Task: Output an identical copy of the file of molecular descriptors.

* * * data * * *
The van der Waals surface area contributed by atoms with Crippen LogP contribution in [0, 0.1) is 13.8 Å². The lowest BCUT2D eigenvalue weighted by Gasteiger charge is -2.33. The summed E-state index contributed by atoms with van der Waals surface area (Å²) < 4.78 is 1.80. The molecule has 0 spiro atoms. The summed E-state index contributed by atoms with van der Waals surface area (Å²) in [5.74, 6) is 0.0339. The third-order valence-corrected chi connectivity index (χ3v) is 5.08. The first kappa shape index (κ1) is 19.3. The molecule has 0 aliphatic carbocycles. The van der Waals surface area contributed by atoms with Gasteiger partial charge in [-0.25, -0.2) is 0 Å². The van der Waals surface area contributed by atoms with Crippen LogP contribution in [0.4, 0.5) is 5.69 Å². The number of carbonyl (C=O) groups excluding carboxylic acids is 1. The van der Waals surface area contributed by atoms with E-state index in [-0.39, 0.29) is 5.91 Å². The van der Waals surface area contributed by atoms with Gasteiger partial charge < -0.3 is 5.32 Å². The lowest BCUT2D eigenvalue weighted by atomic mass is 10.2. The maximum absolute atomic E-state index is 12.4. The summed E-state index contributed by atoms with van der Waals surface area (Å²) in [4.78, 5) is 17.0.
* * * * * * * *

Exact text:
The van der Waals surface area contributed by atoms with Crippen LogP contribution in [0, 0.1) is 13.8 Å². The lowest BCUT2D eigenvalue weighted by Gasteiger charge is -2.33. The summed E-state index contributed by atoms with van der Waals surface area (Å²) < 4.78 is 1.80. The molecule has 0 spiro atoms. The summed E-state index contributed by atoms with van der Waals surface area (Å²) in [5.74, 6) is 0.0339. The third-order valence-corrected chi connectivity index (χ3v) is 5.08. The first kappa shape index (κ1) is 19.3. The molecule has 0 aliphatic carbocycles. The van der Waals surface area contributed by atoms with Gasteiger partial charge in [-0.25, -0.2) is 0 Å². The van der Waals surface area contributed by atoms with Crippen LogP contribution in [0.4, 0.5) is 5.69 Å². The number of carbonyl (C=O) groups excluding carboxylic acids is 1. The van der Waals surface area contributed by atoms with E-state index in [-0.39, 0.29) is 5.91 Å². The van der Waals surface area contributed by atoms with Gasteiger partial charge < -0.3 is 5.32 Å². The lowest BCUT2D eigenvalue weighted by atomic mass is 10.2. The maximum absolute atomic E-state index is 12.4. The summed E-state index contributed by atoms with van der Waals surface area (Å²) in [4.78, 5) is 17.0.